The Chiefs and Raiders find themselves on two divergent paths that will cross Sunday in Kansas City.
Chiefs Focus @ChiefsFocus Charles Robinson @CRob5769
The Raiders and Chiefs enter Sunday’s contest on two completely polar trajectories. The Chiefs, winners of 5 in a row and sitting at 9-4 atop the AFC West, are throttling towards another (hopefully) deep run in the AFC playoffs, which the Raiders – 6-6 and losers of 4 of their last 5 games – appear mostly lost heading towards another offseason where they will try to figure out why they started out so well and sputtered down the stretch. Las Vegas finds themselves in this position because of a defense that has gone essentially protested stopping anyone on offense for the past 5 weeks, and an offense that has struggled after the loss of Henry Ruggs to find any kind of identity at all. Injuries along the offensive line and specifically to Darren Waller have not aided the Raiders in that regard, but nonetheless the team has been erratic and impotent on that side of the ball in recent weeks.
The Chiefs offense has not been blowing many folks away as of late, but they have been mostly protective of the football and efficient. Limiting penalties and establishing a newer identity has been crucial to allow them to win football games behind a defensive unit that has been nothing short of spectacular. We’ve said this a lot, so I won’t beat the point home too much here, but this defense ranked 30th in the NFL in DVOA after week 7, and now sits at 14th 6 weeks later with a bye week nestled in there. This movement comes on the back of holding each of the last 5 opponents under 20 points (allowing 11.2 points per game in those 5) as the second best scoring defense in that time frame as well as coming in second in yards allowed. A revived pass rush and strong secondary play has been a catalyst in the Chiefs moving, predictably, up the defensive rankings this year as is tradition with a Steve Spagnuolo led unit.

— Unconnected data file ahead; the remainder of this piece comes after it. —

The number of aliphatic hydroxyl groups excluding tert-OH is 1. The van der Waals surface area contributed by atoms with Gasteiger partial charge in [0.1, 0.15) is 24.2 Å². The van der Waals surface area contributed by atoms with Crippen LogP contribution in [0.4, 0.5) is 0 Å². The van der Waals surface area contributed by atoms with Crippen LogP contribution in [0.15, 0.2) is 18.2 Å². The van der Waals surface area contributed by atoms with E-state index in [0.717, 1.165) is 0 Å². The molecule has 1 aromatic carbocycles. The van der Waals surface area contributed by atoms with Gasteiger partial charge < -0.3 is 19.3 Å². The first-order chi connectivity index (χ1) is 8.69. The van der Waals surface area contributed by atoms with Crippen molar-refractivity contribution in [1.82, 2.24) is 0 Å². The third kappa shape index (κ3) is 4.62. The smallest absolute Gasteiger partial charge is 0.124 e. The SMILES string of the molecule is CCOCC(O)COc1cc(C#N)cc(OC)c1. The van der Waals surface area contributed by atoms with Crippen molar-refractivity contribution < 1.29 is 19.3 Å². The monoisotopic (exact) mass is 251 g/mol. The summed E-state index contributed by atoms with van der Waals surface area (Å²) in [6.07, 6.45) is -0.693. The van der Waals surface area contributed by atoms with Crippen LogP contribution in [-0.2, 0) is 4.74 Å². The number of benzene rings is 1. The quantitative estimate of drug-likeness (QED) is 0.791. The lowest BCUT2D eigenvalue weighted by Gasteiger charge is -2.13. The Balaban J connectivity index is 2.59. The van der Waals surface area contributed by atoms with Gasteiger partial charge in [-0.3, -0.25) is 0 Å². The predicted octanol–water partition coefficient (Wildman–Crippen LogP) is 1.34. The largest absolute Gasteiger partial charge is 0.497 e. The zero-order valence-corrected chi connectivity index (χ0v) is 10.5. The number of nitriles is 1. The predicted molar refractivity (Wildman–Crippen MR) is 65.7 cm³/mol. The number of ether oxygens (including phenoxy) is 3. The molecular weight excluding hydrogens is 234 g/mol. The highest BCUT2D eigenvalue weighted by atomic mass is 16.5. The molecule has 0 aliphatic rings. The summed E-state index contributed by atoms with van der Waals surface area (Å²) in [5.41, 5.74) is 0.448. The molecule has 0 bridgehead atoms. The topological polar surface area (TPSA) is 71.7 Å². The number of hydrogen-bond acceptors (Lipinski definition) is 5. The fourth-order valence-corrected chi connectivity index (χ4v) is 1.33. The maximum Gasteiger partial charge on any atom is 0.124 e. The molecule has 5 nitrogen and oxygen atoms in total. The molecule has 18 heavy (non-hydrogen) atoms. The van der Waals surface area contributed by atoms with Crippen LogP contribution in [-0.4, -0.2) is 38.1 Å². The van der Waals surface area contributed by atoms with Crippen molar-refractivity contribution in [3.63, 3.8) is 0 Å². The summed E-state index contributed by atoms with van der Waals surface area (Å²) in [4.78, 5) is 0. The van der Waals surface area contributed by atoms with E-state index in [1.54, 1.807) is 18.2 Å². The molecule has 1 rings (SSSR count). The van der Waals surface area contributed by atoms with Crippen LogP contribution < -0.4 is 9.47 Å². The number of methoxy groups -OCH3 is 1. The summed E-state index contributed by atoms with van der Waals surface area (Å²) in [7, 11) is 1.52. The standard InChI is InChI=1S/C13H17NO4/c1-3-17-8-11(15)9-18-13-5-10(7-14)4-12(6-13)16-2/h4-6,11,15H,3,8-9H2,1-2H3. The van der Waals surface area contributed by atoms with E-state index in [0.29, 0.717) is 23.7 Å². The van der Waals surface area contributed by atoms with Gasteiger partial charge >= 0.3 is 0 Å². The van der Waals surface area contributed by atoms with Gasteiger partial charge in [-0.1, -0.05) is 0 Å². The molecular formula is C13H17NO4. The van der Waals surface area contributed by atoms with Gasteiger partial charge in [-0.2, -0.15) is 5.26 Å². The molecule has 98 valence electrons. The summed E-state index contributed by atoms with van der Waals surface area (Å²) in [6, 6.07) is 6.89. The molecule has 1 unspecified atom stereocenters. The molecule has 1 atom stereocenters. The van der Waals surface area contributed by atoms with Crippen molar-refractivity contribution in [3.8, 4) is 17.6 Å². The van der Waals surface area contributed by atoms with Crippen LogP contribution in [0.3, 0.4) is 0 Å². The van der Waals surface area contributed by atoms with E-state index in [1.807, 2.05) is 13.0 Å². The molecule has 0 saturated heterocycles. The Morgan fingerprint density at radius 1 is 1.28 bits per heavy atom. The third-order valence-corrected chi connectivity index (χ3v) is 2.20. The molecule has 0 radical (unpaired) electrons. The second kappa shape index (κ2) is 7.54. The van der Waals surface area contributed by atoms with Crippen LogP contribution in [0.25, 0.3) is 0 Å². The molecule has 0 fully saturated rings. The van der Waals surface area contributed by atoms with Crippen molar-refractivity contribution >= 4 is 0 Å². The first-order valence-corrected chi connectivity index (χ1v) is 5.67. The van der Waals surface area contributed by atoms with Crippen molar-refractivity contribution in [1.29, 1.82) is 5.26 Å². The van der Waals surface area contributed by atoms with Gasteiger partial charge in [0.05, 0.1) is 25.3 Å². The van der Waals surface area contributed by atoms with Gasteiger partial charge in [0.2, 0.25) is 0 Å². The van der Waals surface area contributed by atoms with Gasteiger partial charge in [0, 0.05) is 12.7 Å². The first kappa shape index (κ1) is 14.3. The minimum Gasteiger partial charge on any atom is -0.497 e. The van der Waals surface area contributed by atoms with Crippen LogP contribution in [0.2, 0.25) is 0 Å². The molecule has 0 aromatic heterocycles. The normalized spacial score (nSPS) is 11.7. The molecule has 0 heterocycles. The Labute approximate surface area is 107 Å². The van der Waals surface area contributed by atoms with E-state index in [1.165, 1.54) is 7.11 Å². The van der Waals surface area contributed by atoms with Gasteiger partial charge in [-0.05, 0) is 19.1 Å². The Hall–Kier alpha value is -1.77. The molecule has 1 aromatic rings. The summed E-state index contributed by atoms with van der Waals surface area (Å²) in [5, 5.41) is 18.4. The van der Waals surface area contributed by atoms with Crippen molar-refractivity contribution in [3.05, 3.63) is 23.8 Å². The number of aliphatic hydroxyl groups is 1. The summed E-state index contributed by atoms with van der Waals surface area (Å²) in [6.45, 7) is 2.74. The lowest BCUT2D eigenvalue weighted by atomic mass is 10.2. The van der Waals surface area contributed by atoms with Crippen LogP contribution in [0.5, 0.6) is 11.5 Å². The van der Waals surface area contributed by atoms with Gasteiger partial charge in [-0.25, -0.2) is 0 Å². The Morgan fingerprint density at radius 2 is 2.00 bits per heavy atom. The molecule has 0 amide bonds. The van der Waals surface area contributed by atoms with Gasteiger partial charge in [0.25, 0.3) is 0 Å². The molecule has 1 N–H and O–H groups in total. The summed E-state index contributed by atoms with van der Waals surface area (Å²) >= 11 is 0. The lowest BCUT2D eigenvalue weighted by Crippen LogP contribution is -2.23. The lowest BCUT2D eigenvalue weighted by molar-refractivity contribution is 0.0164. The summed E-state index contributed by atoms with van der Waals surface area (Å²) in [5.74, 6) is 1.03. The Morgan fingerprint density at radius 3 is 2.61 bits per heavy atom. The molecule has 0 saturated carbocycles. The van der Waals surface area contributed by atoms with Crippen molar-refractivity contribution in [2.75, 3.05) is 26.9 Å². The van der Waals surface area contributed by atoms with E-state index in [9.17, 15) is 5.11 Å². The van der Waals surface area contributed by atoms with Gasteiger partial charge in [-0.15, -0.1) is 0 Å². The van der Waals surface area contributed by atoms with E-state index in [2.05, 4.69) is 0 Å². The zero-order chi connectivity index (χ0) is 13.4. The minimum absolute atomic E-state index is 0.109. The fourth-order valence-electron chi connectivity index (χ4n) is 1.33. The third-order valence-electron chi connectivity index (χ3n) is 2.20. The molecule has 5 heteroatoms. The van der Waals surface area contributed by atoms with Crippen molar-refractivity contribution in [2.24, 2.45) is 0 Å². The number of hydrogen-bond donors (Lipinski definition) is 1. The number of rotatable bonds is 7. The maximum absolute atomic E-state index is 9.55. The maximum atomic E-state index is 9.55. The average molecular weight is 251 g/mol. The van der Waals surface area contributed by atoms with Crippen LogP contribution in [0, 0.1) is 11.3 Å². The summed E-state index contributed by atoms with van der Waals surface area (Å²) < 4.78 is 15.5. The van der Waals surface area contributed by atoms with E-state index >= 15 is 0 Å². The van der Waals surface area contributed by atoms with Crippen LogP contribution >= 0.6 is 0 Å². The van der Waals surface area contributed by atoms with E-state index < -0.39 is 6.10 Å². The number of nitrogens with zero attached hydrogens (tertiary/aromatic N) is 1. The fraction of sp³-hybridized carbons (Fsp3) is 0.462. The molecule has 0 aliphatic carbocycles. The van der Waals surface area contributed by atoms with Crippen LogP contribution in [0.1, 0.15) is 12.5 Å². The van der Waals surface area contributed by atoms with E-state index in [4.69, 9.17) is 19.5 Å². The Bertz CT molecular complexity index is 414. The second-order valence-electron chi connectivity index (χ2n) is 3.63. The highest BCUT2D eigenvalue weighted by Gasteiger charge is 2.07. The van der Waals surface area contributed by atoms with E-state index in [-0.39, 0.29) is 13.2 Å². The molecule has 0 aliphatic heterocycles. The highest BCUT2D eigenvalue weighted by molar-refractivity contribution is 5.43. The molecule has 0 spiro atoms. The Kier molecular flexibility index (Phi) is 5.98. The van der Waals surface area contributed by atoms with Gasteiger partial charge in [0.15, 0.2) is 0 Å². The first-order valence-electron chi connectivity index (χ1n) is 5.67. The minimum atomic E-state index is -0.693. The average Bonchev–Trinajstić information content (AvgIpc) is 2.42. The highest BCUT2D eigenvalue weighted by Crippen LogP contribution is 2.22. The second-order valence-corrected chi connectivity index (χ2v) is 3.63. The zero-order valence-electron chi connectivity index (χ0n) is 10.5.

Keys for the Chiefs Offense
The last time Kansas City was having to answer the types of questions they are fielding this week as an offensive unit, a matchup with the Raiders in Vegas happened to pop up on the schedule. This was the medicine the unit needed at the time, and an antidote that had national and regional media outlets proclaiming that the Chiefs offense was fixed. The Chiefs were back. Patrick Mahomes sprung 400 yards, 5 TD, and a 70% completion percentage on the Raiders, and the Chiefs rolled into first place in the AFC West for the first time since mostly everyone was 1-0 in week 1. But the answer then is the same as the answer now – the team has never been “broken” in 2021. Sure there have been plenty of mistakes, but all correctable ones to this point. The team has been identifying exactly who the 2021 Chiefs are. The biggest part of the post-Super Bowl makeover for the Chiefs was without a doubt the offensive line. Part of that self-identification process lies in the evolution of that very unit. Couple young players with a brand new mentality up front can be difficult, but with the new cast and crew up front the team has developed a new identity offensively – a group that will hit you in the mouth early and often, drive the ball down the field, and take time off of the clock. This Chiefs offense is not the same unit as we saw in 2018, 2019, and 2020 – but it is arguably more deadly. The pieces are still there to take big chunks of yardage in single plays, but the ability to line up and control the game running the football is an added element that the team is learning how to balance, and the coaches are learning how to call.
While the running game is dynamic behind Clyde Edwards-Helaire, Darrell Williams, and that group of big mean men up front, the passing game has left some to be desired this year, and penalties have hurt the Chiefs on that side of the ball as well. Much attention has been placed on drops in the receiver corps. Rightfully so, particularly when you look at Travis Kelce and Tyreek Hill at number 2 and 3 in the league in drops. Do they have to be better? Yes. But consider this – Hill and Kelce have 232 combined targets this year. The next set of teammates on that list are the Chargers Mike Williams and Keenan Allen with 217, a whole 15 less than Hill and Kelce in the same amount of games. With the target saturation being that high for our two top targets, of course there are going to be more drops as a result. The Chiefs desperately need a viable WR2 to step up and take some pressure off of these two to make every play. Mecole Hardman and Byron Pringle have had flashes, but have been extremely inconsistent all year. The Chiefs don’t seem interested in getting the ball to Josh Gordon, even though they’ve gone through the motions of getting him on the field immediately and consistently. He’s played in 29% or more of offensive snaps since the first week the team signed him, but has never to nothing on the stat sheet to show for it.